"Our endeavour to interest a large number of donors in making regular contributions both large and small has been met with considerable success. While we must emphasise that our future financial position remains in doubt, the encouraging response of so many people indicates that our regular financial deficit should be reduced."
A permanent Appeals Committee was appointed to consider ways of raising money for the Council's work on a more permanent basis. A direct donation scheme was developed. Many thousands of people were approached and about 12,000 signed up as contributors. The Committee hoped to attract 40,000 regular annual donors.
In 1960 the Cancer Council relied on 6 methods to get its education messages across:
- Meetings: 160 were held during the year, an increase of 100 on the previous 12 months.
- Films: The Cancer Council had a selection of 30 films, many of which were screened at the public meetings.
- Literature: A 30-page booklet 'What You Should Know About Cancer' was published during the year, and more than 50,000 copies of the leaflet 'Cancer Facts for You' were distributed.
- Posters: 5,000 copies of early warning signs posters were distributed throughout Victoria. A set of 7 posters was specially designed and became available in June 1960. The quality of the design was such that the complete set was displayed in the Museum of Modern Art.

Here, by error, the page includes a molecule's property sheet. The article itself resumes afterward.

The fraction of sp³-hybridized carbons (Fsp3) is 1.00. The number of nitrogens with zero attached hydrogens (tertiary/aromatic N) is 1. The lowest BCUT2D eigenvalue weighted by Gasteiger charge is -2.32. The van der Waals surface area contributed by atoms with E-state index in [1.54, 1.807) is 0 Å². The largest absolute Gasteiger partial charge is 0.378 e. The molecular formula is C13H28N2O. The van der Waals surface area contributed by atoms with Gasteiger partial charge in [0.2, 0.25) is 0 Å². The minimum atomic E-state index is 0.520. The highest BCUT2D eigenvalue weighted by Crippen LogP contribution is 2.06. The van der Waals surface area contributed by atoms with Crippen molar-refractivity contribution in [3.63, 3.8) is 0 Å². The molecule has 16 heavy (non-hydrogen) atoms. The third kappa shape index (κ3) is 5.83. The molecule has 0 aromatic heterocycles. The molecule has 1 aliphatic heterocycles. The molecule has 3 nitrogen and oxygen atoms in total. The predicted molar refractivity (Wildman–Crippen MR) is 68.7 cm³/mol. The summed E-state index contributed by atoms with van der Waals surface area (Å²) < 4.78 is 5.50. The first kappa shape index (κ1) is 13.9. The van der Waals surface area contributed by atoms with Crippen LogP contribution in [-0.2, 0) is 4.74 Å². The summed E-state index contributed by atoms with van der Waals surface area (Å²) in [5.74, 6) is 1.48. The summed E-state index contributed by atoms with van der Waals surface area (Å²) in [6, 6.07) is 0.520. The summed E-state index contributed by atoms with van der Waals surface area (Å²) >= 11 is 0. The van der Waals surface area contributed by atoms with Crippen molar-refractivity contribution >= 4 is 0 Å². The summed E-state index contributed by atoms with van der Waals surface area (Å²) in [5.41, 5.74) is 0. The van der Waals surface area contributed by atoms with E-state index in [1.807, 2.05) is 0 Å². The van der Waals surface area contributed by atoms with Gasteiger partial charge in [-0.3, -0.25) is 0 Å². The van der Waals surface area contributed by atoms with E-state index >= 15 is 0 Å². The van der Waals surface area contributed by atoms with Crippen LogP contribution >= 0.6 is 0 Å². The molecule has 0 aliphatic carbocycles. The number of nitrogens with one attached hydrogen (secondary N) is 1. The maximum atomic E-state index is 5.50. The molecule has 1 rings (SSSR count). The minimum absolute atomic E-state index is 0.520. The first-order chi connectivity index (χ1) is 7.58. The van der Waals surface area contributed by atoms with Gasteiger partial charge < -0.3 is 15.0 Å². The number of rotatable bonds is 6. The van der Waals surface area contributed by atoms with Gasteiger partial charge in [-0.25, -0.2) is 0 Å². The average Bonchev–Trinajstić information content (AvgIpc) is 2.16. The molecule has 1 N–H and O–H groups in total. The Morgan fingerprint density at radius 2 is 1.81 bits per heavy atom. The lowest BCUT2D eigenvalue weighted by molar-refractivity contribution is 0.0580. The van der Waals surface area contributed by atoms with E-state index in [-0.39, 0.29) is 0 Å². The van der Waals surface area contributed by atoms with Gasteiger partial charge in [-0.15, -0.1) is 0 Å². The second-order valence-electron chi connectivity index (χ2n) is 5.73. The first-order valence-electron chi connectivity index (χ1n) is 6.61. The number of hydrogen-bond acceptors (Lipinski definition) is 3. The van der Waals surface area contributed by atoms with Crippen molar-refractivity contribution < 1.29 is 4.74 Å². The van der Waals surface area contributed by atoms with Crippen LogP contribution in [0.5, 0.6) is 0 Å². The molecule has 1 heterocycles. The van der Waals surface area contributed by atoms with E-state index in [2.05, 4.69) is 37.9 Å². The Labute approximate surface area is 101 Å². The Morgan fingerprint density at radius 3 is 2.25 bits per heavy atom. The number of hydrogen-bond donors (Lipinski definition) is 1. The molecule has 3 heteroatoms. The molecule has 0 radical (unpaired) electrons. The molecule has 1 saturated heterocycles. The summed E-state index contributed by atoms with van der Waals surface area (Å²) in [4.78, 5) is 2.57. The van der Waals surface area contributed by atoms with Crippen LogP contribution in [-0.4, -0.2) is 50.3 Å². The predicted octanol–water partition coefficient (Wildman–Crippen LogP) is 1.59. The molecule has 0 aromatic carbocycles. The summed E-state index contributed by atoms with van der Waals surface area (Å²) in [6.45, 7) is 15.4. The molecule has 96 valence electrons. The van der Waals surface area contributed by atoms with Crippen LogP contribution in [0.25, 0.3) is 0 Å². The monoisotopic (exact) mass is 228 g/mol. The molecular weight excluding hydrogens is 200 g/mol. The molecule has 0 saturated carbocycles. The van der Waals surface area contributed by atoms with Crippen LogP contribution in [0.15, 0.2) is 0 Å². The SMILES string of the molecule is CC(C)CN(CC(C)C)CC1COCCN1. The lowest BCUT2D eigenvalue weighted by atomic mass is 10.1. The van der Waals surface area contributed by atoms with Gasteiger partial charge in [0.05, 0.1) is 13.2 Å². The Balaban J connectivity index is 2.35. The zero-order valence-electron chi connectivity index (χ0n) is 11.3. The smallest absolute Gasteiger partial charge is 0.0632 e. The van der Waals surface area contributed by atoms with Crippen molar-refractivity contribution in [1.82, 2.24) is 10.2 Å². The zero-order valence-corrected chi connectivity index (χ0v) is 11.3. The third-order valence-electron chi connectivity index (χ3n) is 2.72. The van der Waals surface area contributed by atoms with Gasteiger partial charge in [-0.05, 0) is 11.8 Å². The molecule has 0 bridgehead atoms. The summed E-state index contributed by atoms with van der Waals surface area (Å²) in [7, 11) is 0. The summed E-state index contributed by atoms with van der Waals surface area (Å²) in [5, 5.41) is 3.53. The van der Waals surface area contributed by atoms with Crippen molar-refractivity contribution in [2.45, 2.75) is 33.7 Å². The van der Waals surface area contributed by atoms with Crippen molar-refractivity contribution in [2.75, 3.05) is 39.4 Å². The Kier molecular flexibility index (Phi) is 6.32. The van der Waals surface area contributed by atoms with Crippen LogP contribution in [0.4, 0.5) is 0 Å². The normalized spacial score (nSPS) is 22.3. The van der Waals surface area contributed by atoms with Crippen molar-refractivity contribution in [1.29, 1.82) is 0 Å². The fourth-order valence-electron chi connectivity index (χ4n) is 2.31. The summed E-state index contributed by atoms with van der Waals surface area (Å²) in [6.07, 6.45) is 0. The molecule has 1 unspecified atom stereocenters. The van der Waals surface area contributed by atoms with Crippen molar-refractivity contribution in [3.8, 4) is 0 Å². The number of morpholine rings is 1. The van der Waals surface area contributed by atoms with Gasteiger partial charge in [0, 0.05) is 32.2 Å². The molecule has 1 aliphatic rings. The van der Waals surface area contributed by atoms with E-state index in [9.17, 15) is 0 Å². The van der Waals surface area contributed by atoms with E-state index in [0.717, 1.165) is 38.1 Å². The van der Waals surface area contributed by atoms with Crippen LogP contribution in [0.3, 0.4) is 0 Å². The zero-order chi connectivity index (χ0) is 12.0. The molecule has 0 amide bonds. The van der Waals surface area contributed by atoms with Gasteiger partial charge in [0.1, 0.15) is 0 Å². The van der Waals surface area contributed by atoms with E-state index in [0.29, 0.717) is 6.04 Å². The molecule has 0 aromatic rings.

- Cancer Education Weeks: In March 1960 the Bendigo regional committee pioneered the first Cancer Education Week to be held in Australia. About 3,600 people, or 10% of the Bendigo population, attended. Similar weeks were held in Horsham and Wangaratta.
- Newspaper and radio publicity: The public was kept informed through regional and metropolitan press and radio.
From the 1962 Annual Report:
"The latest extension to the public education programme is a Mobile Information Unit, which went into service in May. The Unit consists of a motor vehicle, designed to carry display panels, film projection equipment, and a prefabricated information stall.
"The Unit's principal function is to expand the education campaign in country areas, but it will also be used in support of a special educational programme for business and industrial concerns which is now being developed."
In 1961, You Are not Alone, the story of a woman with breast cancer, was developed by the Cancer Council and shown in commercial cinemas. By 1964 the Cancer Council received a number of national and international awards for its public education campaigns.
- First prize in the 8 sheet poster section on the National Outdoor Advertising Art Competition for the Council's poster "Cancer of the Breast"